Other issues in this category (3)
A hacker going by the alias Subby compromised the command and control (C&C) servers responsible for maintaining the operation of 29 IoT botnets.
How did he do that? By mounting brute-force attacks.
Ankit Anubhav, a security researcher at NewSky Security, described the attacks in detail in his blog. According to the researcher, the criminals behind the botnet were using such common credentials as root:root, admin:admin and oof:oof. To illustrate his point, the security expert drew up a table containing the list of C&C servers, their respective botnets, and the login-password combinations that the criminals used to access the control panel.
Root:root, root:scool, and other combinations aren't exactly a shining example of strength and originality. And it's not even about hackers getting lazy. More often than not, it is low-skilled criminals who prey upon law-abiding citizens.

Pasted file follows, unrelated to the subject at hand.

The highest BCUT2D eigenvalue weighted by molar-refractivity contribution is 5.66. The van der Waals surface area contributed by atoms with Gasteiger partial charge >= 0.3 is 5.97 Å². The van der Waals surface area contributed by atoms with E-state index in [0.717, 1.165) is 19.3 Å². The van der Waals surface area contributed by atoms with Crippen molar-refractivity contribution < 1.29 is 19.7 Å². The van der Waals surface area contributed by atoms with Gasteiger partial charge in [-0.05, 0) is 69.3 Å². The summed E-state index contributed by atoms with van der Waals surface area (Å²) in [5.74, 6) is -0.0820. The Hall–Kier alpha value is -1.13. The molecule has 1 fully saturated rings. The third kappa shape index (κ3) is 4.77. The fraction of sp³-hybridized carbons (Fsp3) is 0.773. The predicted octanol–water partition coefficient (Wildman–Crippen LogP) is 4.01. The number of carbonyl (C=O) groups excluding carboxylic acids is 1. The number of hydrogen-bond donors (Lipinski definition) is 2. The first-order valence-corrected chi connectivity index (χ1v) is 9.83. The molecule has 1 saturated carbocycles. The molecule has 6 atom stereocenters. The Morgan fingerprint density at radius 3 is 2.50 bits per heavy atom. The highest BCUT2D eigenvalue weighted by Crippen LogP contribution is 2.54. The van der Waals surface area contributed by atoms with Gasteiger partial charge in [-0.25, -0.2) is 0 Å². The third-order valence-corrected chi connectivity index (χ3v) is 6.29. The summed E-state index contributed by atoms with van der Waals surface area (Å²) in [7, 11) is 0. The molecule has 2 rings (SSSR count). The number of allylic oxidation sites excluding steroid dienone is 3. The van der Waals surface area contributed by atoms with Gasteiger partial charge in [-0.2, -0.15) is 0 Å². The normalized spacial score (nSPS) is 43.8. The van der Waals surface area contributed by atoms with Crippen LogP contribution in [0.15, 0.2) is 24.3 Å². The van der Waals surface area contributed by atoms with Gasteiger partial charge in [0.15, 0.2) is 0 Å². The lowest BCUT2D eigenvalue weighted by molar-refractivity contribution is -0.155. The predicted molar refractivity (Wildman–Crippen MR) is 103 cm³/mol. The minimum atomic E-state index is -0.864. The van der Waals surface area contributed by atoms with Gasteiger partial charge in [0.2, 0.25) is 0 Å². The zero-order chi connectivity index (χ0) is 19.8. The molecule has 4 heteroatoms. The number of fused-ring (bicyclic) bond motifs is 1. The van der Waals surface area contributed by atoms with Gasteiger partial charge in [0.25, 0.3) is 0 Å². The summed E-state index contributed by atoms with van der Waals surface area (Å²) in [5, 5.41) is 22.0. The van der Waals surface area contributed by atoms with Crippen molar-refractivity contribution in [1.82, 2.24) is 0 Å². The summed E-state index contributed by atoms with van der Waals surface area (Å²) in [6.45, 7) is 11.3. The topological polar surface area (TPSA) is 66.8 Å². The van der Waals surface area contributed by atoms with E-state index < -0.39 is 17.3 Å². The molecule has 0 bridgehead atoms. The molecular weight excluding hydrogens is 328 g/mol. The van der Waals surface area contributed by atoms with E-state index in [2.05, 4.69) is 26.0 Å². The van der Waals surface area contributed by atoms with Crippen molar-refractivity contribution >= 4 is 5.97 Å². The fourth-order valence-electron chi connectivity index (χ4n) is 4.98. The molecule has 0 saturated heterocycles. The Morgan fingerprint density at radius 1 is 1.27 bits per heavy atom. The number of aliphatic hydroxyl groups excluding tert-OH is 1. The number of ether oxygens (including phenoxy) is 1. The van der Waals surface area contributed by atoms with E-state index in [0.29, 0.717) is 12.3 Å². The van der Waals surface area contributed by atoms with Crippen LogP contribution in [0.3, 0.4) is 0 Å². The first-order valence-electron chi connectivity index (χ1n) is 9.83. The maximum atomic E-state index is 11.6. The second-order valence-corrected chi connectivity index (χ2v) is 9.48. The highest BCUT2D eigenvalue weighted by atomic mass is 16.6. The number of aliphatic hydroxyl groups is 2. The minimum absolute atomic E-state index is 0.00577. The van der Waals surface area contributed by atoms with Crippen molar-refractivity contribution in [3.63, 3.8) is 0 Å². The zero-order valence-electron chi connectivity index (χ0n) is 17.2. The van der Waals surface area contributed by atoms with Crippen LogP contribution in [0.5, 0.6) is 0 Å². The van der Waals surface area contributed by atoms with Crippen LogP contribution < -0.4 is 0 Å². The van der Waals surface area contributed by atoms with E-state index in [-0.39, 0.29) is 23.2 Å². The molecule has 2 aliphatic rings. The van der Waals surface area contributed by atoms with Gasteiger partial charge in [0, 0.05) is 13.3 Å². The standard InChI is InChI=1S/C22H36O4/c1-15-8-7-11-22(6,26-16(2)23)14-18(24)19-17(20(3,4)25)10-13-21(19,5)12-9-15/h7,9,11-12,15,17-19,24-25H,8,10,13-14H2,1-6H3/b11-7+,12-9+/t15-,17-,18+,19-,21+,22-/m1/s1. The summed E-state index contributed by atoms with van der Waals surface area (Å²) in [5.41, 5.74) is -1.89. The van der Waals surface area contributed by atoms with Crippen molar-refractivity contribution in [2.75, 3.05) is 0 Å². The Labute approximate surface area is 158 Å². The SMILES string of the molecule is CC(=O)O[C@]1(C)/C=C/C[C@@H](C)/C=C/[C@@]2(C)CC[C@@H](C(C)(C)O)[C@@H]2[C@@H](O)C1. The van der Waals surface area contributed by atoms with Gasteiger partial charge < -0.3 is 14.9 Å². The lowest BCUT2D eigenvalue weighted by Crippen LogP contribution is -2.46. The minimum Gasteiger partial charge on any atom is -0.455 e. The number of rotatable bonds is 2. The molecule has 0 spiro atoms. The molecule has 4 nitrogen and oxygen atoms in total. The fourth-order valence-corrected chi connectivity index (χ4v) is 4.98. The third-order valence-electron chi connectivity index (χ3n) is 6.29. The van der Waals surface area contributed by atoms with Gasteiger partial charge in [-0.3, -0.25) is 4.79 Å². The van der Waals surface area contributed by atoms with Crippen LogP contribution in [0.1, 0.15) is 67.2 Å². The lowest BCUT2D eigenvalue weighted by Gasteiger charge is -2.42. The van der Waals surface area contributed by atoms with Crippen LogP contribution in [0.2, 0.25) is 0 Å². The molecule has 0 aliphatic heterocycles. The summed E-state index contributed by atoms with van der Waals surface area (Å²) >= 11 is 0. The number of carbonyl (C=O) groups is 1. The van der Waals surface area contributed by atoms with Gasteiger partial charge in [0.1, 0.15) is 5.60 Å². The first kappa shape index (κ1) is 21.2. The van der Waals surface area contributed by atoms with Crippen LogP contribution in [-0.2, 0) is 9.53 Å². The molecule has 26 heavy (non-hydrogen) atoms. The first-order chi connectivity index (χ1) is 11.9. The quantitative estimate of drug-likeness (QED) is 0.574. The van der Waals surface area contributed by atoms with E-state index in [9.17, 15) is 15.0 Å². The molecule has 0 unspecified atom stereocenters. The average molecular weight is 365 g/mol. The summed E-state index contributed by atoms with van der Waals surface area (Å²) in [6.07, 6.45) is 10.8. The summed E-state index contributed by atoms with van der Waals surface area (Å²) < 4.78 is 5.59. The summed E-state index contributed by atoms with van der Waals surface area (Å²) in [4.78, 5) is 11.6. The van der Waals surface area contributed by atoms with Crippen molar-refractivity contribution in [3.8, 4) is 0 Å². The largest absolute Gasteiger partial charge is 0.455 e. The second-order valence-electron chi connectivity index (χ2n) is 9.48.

According to Subby, script kiddies were behind most of the C&C servers. To herd devices into a botnet, they used publicly available manuals that anyone can find on the Internet.
So the conclusion is pretty obvious. The success of most attacks comes down to our laziness and lack of computer literacy. Too lazy to come up with a strong password, too lazy to use a different password for the anti-virus settings, and too lazy to update the system in a timely manner and reboot it whenever prompted to do so.
The Anti-virus Times recommends
Well, if pros want to hack into your system, they will probably succeed. However, in most cases attacks are mounted by amateurs armed with online guides that anyone can find on the Web. Follow the basic security recommendations that we keep putting forward in our posts, and you will enjoy a safe and worry-free experience online!